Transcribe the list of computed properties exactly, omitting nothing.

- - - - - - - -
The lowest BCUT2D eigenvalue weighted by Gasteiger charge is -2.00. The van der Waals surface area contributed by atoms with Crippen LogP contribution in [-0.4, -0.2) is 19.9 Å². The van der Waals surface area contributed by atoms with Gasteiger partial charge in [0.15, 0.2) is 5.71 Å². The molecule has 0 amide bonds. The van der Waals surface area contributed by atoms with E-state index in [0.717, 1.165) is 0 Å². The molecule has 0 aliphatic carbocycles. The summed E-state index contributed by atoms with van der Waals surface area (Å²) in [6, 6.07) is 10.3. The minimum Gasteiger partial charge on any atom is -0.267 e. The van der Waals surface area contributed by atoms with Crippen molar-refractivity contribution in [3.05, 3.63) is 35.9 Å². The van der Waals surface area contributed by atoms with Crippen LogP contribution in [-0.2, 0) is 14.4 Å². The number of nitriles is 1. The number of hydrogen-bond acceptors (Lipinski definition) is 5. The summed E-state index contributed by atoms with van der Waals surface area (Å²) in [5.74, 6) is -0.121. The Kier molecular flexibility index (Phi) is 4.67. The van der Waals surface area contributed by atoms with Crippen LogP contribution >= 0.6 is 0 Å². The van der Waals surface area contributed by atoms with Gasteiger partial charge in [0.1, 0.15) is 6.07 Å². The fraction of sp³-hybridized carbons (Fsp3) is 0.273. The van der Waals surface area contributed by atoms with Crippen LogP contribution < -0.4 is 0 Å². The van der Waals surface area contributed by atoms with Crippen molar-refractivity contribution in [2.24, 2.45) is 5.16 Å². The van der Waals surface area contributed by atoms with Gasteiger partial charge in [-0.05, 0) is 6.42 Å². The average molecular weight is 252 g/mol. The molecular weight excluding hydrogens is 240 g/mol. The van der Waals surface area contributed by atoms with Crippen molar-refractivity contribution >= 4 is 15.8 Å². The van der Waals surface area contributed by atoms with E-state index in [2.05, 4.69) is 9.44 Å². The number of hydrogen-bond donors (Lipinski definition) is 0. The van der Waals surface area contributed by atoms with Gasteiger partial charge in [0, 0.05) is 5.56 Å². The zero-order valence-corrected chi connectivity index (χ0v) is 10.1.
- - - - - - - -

The lowest BCUT2D eigenvalue weighted by Gasteiger charge is -2.00. The van der Waals surface area contributed by atoms with Crippen LogP contribution in [-0.4, -0.2) is 19.9 Å². The van der Waals surface area contributed by atoms with Gasteiger partial charge in [0.15, 0.2) is 5.71 Å². The molecule has 0 amide bonds. The van der Waals surface area contributed by atoms with E-state index in [0.717, 1.165) is 0 Å². The molecule has 0 aliphatic carbocycles. The summed E-state index contributed by atoms with van der Waals surface area (Å²) in [6, 6.07) is 10.3. The minimum Gasteiger partial charge on any atom is -0.267 e. The van der Waals surface area contributed by atoms with Crippen molar-refractivity contribution in [3.05, 3.63) is 35.9 Å². The van der Waals surface area contributed by atoms with Crippen LogP contribution in [-0.2, 0) is 14.4 Å². The number of nitriles is 1. The number of hydrogen-bond acceptors (Lipinski definition) is 5. The summed E-state index contributed by atoms with van der Waals surface area (Å²) in [5.74, 6) is -0.121. The Kier molecular flexibility index (Phi) is 4.67. The van der Waals surface area contributed by atoms with Crippen LogP contribution >= 0.6 is 0 Å². The van der Waals surface area contributed by atoms with Gasteiger partial charge in [0.1, 0.15) is 6.07 Å². The fraction of sp³-hybridized carbons (Fsp3) is 0.273. The van der Waals surface area contributed by atoms with Crippen LogP contribution < -0.4 is 0 Å². The van der Waals surface area contributed by atoms with Crippen molar-refractivity contribution in [2.24, 2.45) is 5.16 Å². The van der Waals surface area contributed by atoms with Gasteiger partial charge in [-0.05, 0) is 6.42 Å². The average molecular weight is 252 g/mol. The molecular weight excluding hydrogens is 240 g/mol. The van der Waals surface area contributed by atoms with Crippen molar-refractivity contribution >= 4 is 15.8 Å². The van der Waals surface area contributed by atoms with E-state index in [2.05, 4.69) is 9.44 Å². The number of hydrogen-bond donors (Lipinski definition) is 0. The van der Waals surface area contributed by atoms with Gasteiger partial charge in [0, 0.05) is 5.56 Å². The zero-order valence-corrected chi connectivity index (χ0v) is 10.1.